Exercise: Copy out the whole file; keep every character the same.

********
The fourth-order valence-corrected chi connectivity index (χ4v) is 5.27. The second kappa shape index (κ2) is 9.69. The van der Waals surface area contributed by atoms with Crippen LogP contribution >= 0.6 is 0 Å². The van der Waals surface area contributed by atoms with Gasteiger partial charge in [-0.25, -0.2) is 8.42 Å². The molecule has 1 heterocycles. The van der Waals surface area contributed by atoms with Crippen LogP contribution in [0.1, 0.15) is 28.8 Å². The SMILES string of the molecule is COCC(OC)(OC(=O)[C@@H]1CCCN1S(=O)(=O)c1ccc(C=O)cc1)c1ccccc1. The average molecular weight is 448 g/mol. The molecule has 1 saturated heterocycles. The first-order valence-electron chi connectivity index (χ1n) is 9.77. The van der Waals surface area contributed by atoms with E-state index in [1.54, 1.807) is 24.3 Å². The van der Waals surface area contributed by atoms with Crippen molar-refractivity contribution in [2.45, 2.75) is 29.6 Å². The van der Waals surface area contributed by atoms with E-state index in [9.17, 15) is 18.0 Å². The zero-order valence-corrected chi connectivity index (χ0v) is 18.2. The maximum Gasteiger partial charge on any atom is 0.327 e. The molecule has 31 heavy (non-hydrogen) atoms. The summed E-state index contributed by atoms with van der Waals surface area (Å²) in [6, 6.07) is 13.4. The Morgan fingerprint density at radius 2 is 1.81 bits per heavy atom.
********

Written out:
The fourth-order valence-corrected chi connectivity index (χ4v) is 5.27. The second kappa shape index (κ2) is 9.69. The van der Waals surface area contributed by atoms with Crippen LogP contribution >= 0.6 is 0 Å². The van der Waals surface area contributed by atoms with Gasteiger partial charge in [-0.25, -0.2) is 8.42 Å². The molecule has 1 heterocycles. The van der Waals surface area contributed by atoms with Crippen LogP contribution in [0.1, 0.15) is 28.8 Å². The SMILES string of the molecule is COCC(OC)(OC(=O)[C@@H]1CCCN1S(=O)(=O)c1ccc(C=O)cc1)c1ccccc1. The average molecular weight is 448 g/mol. The molecule has 1 saturated heterocycles. The first-order valence-electron chi connectivity index (χ1n) is 9.77. The van der Waals surface area contributed by atoms with E-state index in [1.54, 1.807) is 24.3 Å². The van der Waals surface area contributed by atoms with Crippen molar-refractivity contribution in [2.45, 2.75) is 29.6 Å². The van der Waals surface area contributed by atoms with E-state index in [9.17, 15) is 18.0 Å². The zero-order valence-corrected chi connectivity index (χ0v) is 18.2. The maximum Gasteiger partial charge on any atom is 0.327 e. The molecule has 31 heavy (non-hydrogen) atoms. The summed E-state index contributed by atoms with van der Waals surface area (Å²) in [6, 6.07) is 13.4. The Morgan fingerprint density at radius 2 is 1.81 bits per heavy atom.